NewsWorldRoyals' emotions for queen show through ceremonial pageantry

Royals’ emotions for queen show through ceremonial pageantry

Queen Elizabeth’s closest relatives were ashen-faced as they followed her coffin to Westminster Abbey for her funeral on Monday, in a meticulously choreographed procession that nevertheless betrayed the high emotions of the day.

Elizabeth’s son King Charles and his three younger siblings, Anne, Andrew and Edward, made up the first line behind the gun carriage pulled by 142 Royal Navy sailors that bore the queen’s coffin from nearby Westminster Hall to the abbey.

Behind them came Charles’s sons, Princes William and Harry, and other senior members of the royal family, their grave faces showing the emotional impact of the solemn moment.

Charles and William had travelled to the hall together in a royal car, cheered and applauded by crowds of mourners who lined the streets of central London to witness a day of sombre ceremony.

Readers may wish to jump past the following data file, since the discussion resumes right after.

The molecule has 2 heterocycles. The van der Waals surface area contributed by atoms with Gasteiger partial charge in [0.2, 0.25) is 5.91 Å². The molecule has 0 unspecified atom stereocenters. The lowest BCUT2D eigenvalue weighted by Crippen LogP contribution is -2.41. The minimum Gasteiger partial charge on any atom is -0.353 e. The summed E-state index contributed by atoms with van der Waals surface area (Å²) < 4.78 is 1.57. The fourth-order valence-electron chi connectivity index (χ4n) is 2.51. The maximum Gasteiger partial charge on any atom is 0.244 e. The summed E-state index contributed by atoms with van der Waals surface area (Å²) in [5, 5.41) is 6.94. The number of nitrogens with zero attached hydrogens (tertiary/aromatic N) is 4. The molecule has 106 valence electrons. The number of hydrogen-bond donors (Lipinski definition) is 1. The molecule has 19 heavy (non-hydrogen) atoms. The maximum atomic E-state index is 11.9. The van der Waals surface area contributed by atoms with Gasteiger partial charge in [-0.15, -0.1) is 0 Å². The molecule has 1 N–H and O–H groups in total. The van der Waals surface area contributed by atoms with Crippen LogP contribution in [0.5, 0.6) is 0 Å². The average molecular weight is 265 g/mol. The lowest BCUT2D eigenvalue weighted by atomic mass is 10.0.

But from the moment the queen’s coffin began to emerge, carried by pall bearers, everyone fell silent and the royals marched to the sound of bagpipes and the tolling of a bell.

Charles, Anne, Edward and William, all dressed in ceremonial military uniform, saluted as the coffin was lifted off the gun carriage in front of the abbey.

Andrew and Harry, who are no longer working royals, were in morning suits and did not salute, even though both had served in conflict in the past, in the Falklands and in Afghanistan.

After 11 days of momentous change and activity since his mother died, Charles looked distraught and exhausted as the pall bearers carried the coffin into the abbey through the Great West Door for the funeral service.

Waiting just inside were his wife Camilla, the Queen Consort, as well as William’s wife Kate and their children George, 9, and Charlotte, 7, and Harry’s wife Meghan.

The royals followed the coffin up the aisle, with close-up television shots showing the grief on their faces.

William and Kate had their children between them as they walked, and could be seen touching their shoulders to support them. Later during the service, Charlotte could be seen swinging her legs as her feet could not reach the floor.

(Reuters)

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